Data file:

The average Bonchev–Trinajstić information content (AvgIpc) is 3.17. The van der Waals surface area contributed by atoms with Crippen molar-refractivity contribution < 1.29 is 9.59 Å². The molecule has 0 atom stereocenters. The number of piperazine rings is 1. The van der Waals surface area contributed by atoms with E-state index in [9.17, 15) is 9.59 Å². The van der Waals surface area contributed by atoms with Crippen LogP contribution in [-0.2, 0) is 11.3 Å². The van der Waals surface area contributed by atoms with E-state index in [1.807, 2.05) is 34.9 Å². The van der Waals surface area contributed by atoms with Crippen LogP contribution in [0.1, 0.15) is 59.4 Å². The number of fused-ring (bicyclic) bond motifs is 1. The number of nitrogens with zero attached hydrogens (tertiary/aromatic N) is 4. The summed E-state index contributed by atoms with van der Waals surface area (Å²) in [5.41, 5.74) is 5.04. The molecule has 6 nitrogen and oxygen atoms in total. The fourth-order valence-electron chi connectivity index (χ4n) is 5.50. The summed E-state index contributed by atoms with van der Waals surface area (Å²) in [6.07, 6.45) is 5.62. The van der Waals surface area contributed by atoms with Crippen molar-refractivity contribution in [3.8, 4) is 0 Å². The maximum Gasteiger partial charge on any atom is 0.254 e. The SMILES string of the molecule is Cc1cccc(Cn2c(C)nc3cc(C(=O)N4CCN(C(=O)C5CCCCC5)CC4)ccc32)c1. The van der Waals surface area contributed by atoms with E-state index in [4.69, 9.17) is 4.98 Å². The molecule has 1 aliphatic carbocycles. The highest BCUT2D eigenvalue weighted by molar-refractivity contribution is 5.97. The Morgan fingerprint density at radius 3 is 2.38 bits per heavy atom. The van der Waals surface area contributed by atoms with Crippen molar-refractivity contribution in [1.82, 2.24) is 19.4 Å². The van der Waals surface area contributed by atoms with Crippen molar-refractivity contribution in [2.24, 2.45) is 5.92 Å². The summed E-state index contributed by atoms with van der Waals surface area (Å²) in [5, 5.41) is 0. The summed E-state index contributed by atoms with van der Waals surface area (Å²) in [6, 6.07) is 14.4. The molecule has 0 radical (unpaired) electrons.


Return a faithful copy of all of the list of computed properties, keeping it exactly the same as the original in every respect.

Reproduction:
The average Bonchev–Trinajstić information content (AvgIpc) is 3.17. The van der Waals surface area contributed by atoms with Crippen molar-refractivity contribution < 1.29 is 9.59 Å². The molecule has 0 atom stereocenters. The number of piperazine rings is 1. The van der Waals surface area contributed by atoms with E-state index in [9.17, 15) is 9.59 Å². The van der Waals surface area contributed by atoms with Crippen LogP contribution in [-0.2, 0) is 11.3 Å². The van der Waals surface area contributed by atoms with E-state index in [1.807, 2.05) is 34.9 Å². The van der Waals surface area contributed by atoms with Crippen LogP contribution in [0.1, 0.15) is 59.4 Å². The number of fused-ring (bicyclic) bond motifs is 1. The number of nitrogens with zero attached hydrogens (tertiary/aromatic N) is 4. The summed E-state index contributed by atoms with van der Waals surface area (Å²) in [5.41, 5.74) is 5.04. The molecule has 6 nitrogen and oxygen atoms in total. The fourth-order valence-electron chi connectivity index (χ4n) is 5.50. The summed E-state index contributed by atoms with van der Waals surface area (Å²) in [6.07, 6.45) is 5.62. The van der Waals surface area contributed by atoms with Crippen molar-refractivity contribution in [3.8, 4) is 0 Å². The maximum Gasteiger partial charge on any atom is 0.254 e. The SMILES string of the molecule is Cc1cccc(Cn2c(C)nc3cc(C(=O)N4CCN(C(=O)C5CCCCC5)CC4)ccc32)c1. The van der Waals surface area contributed by atoms with E-state index in [4.69, 9.17) is 4.98 Å². The molecule has 1 aliphatic carbocycles. The highest BCUT2D eigenvalue weighted by molar-refractivity contribution is 5.97. The Morgan fingerprint density at radius 3 is 2.38 bits per heavy atom. The van der Waals surface area contributed by atoms with Crippen molar-refractivity contribution in [1.82, 2.24) is 19.4 Å². The van der Waals surface area contributed by atoms with Crippen molar-refractivity contribution in [2.24, 2.45) is 5.92 Å². The summed E-state index contributed by atoms with van der Waals surface area (Å²) in [5, 5.41) is 0. The summed E-state index contributed by atoms with van der Waals surface area (Å²) in [6, 6.07) is 14.4. The molecule has 0 radical (unpaired) electrons.